Ryan T. Anderson and Robert P. George reflect on the legalization of same-sex marriage

Gay activist vandalizes pro-marriage sign
Gay activist vandalizes pro-marriage sign

Same-sex “marriage” has been the law of the land for 10 years, now. As with the first redefinition of marriage – no-fault divorce – many unexpected problems have arisen. I found an article by two famous social conservative professors in USA Today, where they explain.

Excerpt:

[I]n 2013, [the Supreme Court] struck down the federal definition of marriage as a male-female union in a 5-4 ruling.

[…]Same-sex marriage advocates told the public that they sought only the “freedom to marry.” Same-sex couples were already free to live as they chose, but legal recognition was about the definition of marriage for all of society. It was about affirmation — by the government and everyone else.

It’s unsurprising that once a campaign that used to cry “live and let live” prevailed, it began working to shut down Catholic adoption agencies and harass evangelical bakers and florists. This shows it was never really about “live and let live” — that was a merely tactical stance.

[…]While these were the early effects of redefinition, the more profound consequences will be to marriage itself. Law shapes culture; culture shapes beliefs; beliefs shape action. The law now effectively teaches that mothers and fathers are replaceable, that marriage is simply about consenting adult relationships, of whatever formation the parties happen to prefer. This undermines the truth that children deserve a mother and a father — one of each.

Traditional marriage had the notions of exclusivity and permanence embedded into it. These were seen as necessary to safeguard vulnerable children, who are the natural outcome of natural marriage. But what if you take out the complementary genders, and make marriage about the romantic feelings of adults?

It also undercuts any reasonable justification for marital norms. After all, if marriage is about romantic connection, why require monogamy? There’s nothing magical about the number two, as defenders of “polyamory” point out. If marriage isn’t a conjugal union uniting a man and a woman as one flesh, why should it involve or imply sexual exclusivity? If it isn’t a comprehensive union inherently ordered to childbearing and rearing, why should it be pledged to permanence?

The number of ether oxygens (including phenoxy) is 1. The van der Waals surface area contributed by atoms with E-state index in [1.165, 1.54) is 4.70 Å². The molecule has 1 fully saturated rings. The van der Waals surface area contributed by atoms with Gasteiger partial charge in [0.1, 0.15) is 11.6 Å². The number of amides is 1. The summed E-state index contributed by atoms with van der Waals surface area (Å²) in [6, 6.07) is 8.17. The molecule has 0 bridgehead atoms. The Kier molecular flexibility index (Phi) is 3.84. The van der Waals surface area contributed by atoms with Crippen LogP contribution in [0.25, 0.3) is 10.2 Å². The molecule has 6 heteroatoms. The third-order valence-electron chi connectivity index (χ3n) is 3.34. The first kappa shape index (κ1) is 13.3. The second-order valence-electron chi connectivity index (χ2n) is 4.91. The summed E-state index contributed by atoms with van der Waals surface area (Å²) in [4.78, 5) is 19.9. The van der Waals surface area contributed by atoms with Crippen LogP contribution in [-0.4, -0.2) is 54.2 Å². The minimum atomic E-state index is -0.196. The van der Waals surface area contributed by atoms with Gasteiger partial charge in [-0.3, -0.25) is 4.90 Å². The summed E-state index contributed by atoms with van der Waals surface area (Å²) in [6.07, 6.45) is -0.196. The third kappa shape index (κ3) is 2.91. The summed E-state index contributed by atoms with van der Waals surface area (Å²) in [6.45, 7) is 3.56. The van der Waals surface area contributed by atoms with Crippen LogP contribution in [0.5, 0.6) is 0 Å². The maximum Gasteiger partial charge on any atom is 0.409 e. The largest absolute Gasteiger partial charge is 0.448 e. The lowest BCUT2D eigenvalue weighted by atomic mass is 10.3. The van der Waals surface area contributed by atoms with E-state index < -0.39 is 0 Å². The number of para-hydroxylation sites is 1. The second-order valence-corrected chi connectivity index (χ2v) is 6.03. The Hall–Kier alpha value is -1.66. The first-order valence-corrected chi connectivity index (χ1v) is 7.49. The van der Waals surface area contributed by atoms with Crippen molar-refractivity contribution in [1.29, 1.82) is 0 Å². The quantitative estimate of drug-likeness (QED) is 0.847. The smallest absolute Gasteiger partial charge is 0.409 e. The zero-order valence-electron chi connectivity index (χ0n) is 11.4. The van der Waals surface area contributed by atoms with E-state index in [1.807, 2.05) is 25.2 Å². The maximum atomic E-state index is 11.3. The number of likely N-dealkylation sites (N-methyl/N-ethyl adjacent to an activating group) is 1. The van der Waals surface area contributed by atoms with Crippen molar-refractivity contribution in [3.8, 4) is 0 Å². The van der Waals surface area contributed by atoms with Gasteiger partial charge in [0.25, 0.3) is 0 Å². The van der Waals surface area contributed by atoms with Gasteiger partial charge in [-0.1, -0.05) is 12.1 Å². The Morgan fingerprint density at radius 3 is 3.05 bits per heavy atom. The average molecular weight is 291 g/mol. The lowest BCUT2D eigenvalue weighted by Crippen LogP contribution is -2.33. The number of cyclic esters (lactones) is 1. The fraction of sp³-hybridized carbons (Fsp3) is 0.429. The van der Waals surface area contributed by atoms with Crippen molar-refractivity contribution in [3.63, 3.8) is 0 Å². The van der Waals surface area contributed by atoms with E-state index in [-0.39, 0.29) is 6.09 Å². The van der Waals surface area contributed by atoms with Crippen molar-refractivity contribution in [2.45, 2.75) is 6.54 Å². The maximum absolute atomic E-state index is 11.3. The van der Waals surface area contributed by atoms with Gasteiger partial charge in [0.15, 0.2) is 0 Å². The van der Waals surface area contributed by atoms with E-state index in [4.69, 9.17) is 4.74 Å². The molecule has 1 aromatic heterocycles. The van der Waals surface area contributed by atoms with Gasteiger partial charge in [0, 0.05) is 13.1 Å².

[…]But same-sex marriage is a catalyst for further erosion. Already, we see respectable opinion-makers mainstreaming “throuples,” “ethical nonmonogamy” and “open relationships.”

The progressive elites got rid of natural marriage without even thinking about why marriage was there in the first place. Marriage was traditionally seen as being an exclusive, permanent commitment – and that commitment provided the stability needed for children. Marriage required you to look for a partner who was good at self-control (exclusivity) and commitment (permanence). But when judges decided that marriage was just about two people having romantic feelings, it opened up the door to all of these other “lifestyles”.

I’m just thinking right now about how to stop this. I know that social conservatives are trying to highlight the damage that is being caused by focusing relationships on adult happiness instead of children’s needs and rights. But I still don’t hear any sort of thoughtful presentation of marriage as a commitment enterprise, where two adults suppress their own selfishness in order to make a promise to love and care for this other person. Does anyone see relationships as being a self-sacrificial commitment to another person, and to any children who result? Or are we locked into this view that the goal of relationships is to make my spouse, my children, and everyone else make me feel good and look good?